The weight loss treatments Belviq and Belviq XR were pulled from the U.S. market in February after a long-term study linked their use to an increased occurrence of cancer. The study, which involved 12,000 patients over five years, found a range of cancer types occurring more frequently among Belviq and Belviq XR users compared to nonusers, including pancreatic, colorectal and lung cancers.
The Food and Drug Administration (FDA) recommended users stop taking Belviq and Belviq XR immediately, but did not recommend that users undergo any special screenings. Nor did the agency inform users of their chances of getting cancer. Health care professionals were told to stop prescribing and dispensing the drug to patients but, again, did not recommend any additional screenings for patients. But the risks identified by the long-term study were enough to prompt the FDA into action.
The study showed that 7.7% of those who used Belviq developed cancer compared to 7.1% of nonusers. And while this may sound like a small difference, researchers found it to be statistically significant. According to the FDA, this accounts for one additional case of cancer among 470 Belviq users during the course of one year.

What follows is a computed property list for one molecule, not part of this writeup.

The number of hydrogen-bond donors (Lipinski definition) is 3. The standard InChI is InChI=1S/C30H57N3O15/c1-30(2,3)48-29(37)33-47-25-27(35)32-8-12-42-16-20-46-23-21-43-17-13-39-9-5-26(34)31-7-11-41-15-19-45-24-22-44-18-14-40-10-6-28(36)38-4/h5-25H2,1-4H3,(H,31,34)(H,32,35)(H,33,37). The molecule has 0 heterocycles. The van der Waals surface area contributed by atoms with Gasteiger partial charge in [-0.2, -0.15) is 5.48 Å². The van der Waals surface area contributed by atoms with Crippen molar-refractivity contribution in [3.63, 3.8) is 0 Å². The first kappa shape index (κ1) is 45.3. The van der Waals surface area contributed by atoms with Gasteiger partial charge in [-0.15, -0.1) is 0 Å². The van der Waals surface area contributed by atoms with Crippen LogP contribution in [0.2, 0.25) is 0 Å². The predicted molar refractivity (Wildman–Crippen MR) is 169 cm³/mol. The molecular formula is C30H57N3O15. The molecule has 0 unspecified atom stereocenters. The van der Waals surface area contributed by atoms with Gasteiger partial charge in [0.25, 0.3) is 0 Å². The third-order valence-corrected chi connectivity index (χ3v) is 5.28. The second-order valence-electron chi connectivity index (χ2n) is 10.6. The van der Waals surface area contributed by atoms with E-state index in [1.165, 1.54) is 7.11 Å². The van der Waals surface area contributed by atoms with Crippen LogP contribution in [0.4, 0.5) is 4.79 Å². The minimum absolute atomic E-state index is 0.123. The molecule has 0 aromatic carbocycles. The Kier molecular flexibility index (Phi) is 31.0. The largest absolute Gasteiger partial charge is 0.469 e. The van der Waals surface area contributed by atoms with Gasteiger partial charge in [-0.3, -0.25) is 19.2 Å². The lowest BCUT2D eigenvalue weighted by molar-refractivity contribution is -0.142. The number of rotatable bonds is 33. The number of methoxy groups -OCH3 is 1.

Early cancer concerns
When Belviq was first approved for marketing in the U.S. in June 2012, the FDA was cautious. Previous diet pills had caused worrisome enough health problems that they were pulled from the market, including the notorious drug cocktail Fen-phen, which was banned in 1997 after it was linked to deadly heart valve problems in up to a third of patients treated with the drug.
But there were also hints of cancer risks. In fact, one of the reasons the FDA rejected Belviq’s first bid for approval in 2009 was due to concerns about studies that showed laboratory mice exposed to Belviq’s active ingredient lorcaserin developed cancerous tumors. Those concerns stopped European drug regulators from giving Belviq the green light altogether.
But the FDA was eventually swayed when the drug was resubmitted for approval in 2012. The approval was contingent upon the drug company collecting safety data on users to check for heart attacks and strokes. When the study wrapped up in June 2018, no heart risks were found.
But under closer examination, the increased occurrence of cancer emerged as a worrisome sign. Unfortunately, no one knows at this time how great the risk is to Belviq users, whether the longer the usage or higher the dose translates to greater risk, or if people who have had cancer are at increased risk for recurrence.
If you or a loved one has taken Belviq and been diagnosed with cancer, we would like to talk with you. Roger Smith, Ryan Duplechin and Melissa Prickett, attorneys with Beasley Allen Law Firm, are currently investigating individual cases of pancreatic cancer, colorectal cancer and lung cancer in patients who have been treated with Belviq.